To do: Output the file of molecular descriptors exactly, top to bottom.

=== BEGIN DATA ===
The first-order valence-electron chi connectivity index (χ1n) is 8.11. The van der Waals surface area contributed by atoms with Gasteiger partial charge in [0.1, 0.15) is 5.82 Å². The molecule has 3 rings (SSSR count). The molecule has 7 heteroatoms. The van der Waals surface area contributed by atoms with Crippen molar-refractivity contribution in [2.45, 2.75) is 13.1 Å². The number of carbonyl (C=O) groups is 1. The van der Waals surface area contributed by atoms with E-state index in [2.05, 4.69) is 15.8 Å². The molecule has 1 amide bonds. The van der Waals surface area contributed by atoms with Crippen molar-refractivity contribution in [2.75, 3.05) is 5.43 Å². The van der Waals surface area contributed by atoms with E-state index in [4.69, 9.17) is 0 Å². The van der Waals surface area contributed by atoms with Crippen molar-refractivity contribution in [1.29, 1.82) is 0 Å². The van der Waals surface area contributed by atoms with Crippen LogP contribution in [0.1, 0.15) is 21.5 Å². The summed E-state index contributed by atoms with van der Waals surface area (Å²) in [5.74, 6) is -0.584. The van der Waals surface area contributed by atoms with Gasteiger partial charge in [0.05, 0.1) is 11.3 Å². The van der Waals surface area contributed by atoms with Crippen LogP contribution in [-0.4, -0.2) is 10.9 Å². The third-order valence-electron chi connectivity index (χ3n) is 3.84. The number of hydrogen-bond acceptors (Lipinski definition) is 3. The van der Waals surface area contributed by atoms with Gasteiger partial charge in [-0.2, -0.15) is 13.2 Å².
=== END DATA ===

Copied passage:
The first-order valence-electron chi connectivity index (χ1n) is 8.11. The van der Waals surface area contributed by atoms with Gasteiger partial charge in [0.1, 0.15) is 5.82 Å². The molecule has 3 rings (SSSR count). The molecule has 7 heteroatoms. The van der Waals surface area contributed by atoms with Crippen molar-refractivity contribution in [2.45, 2.75) is 13.1 Å². The number of carbonyl (C=O) groups is 1. The van der Waals surface area contributed by atoms with E-state index in [2.05, 4.69) is 15.8 Å². The molecule has 1 amide bonds. The van der Waals surface area contributed by atoms with Crippen molar-refractivity contribution in [2.75, 3.05) is 5.43 Å². The van der Waals surface area contributed by atoms with E-state index in [4.69, 9.17) is 0 Å². The van der Waals surface area contributed by atoms with Crippen molar-refractivity contribution in [1.29, 1.82) is 0 Å². The van der Waals surface area contributed by atoms with Crippen LogP contribution in [0.1, 0.15) is 21.5 Å². The summed E-state index contributed by atoms with van der Waals surface area (Å²) in [5.74, 6) is -0.584. The van der Waals surface area contributed by atoms with Gasteiger partial charge in [0.05, 0.1) is 11.3 Å². The van der Waals surface area contributed by atoms with Crippen LogP contribution in [-0.4, -0.2) is 10.9 Å². The third-order valence-electron chi connectivity index (χ3n) is 3.84. The number of hydrogen-bond acceptors (Lipinski definition) is 3. The van der Waals surface area contributed by atoms with Gasteiger partial charge in [-0.2, -0.15) is 13.2 Å².